Collaboration and the construction industry — why, and why now?

Guest blog by Jill Clancy, collaboration, change and coaching expert and Founder of Jill Clancy Ltd.

There is so much that is great about the construction industry at the moment, even in these challenging and changing times. I have just read about intelligent bricks which is certainly a wow moment for me, and I guess for many others. Smart bricks are capable of recycling wastewater and generating electricity from sunlight and are being developed by a team of scientists from the University of the West of England. The bricks will be able to fit together and create ‘bioreactor walls’ which could then be incorporated in housing, public building and office spaces

The UWE Bristol team is working on the smart technologies that will be integrated into the bricks as part of the European ‘Living Architecture’ (LIAR) project led by Newcastle University.

Here is collaboration in action… a TEAM of scientists — not one on their own, integrated into the LIAR project with a different lead university (Newcastle) and including a number of different organisations: Trento, the Spanish National Research Council, LIQUIFER Systems Group and EXPLORA. No one part of this collaboration would be as successful as they are together.

So why is collaboration within the industry so low?

They were the first sector to look at BIM and how to share data from initial idea through the entire lifecycle including ongoing maintenance and eventually demolition and to adopt the technology to make this possible and even adopting standards to make it happen.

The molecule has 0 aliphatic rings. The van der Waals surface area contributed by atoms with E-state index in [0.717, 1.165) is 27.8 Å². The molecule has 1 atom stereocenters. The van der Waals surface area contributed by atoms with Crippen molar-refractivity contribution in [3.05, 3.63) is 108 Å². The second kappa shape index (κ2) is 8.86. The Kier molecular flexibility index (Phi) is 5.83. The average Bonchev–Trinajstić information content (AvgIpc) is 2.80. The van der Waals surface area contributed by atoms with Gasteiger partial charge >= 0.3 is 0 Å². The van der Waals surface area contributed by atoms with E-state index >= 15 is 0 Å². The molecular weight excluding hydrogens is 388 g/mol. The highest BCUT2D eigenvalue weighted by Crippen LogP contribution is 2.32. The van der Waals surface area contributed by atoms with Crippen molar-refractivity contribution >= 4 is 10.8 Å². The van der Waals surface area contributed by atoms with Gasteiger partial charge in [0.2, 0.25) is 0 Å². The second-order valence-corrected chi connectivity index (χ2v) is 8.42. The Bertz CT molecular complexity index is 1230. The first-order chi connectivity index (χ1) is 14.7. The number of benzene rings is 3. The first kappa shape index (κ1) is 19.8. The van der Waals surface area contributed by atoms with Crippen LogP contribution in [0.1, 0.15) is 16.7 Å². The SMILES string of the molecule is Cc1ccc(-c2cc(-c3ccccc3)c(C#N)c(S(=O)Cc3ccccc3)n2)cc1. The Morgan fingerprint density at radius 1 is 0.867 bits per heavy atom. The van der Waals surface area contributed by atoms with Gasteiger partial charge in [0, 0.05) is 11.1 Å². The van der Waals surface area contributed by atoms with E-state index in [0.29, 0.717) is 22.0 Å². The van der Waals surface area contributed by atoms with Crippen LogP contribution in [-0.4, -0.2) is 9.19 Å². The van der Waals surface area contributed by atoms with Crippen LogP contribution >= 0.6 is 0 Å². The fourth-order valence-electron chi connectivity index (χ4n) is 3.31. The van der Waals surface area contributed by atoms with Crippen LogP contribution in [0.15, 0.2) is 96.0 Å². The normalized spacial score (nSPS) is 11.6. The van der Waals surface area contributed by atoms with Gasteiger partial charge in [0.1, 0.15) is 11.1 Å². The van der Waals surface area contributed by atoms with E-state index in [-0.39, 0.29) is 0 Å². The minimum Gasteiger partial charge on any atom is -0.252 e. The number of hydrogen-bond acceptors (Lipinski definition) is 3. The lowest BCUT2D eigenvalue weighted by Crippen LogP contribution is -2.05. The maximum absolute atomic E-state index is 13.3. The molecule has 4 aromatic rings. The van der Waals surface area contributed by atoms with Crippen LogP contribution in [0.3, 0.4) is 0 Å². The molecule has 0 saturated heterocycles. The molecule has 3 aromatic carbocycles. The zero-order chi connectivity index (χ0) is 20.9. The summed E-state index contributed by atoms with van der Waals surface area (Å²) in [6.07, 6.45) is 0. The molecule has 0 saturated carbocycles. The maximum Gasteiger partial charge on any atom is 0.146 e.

But embedding collaborative working with other parties (partners, supply chain, etc.) and internally within organisations is still very low, compared to other infrastructure sectors such as Rail, Highways and Water.

The benefits of working collaboratively and building great relationships are now well documented. Working with others who have different skills, experiences, greater diversity, etc. has been proven to deliver greater value than working individually. The intelligent bricks show how successful this can be.

Financial benefits are being delivered through reduced cost of project management and more joined up governance (up to 30%), through reduced (or no) man marking, through identifying different ways of doing things — creating additional value, through reducing conflict and improving issued resolution. And this is just the start….

So what can be done to improve collaboratively working?

Building an appropriate and simple framework is a start. Recognising and embedding collaborative behaviours is critical — and that it is led from your leadership teams. Making the best use of tools can ease the implementation of the framework — digital and social technology and a great conversation!

In my next blog I share some of my experiences of building a successful framework that is simple, effective and works.

If you liked my blog, and want to talk more about collaboration and the future of work — I’d love to hear from you. You can email me at:

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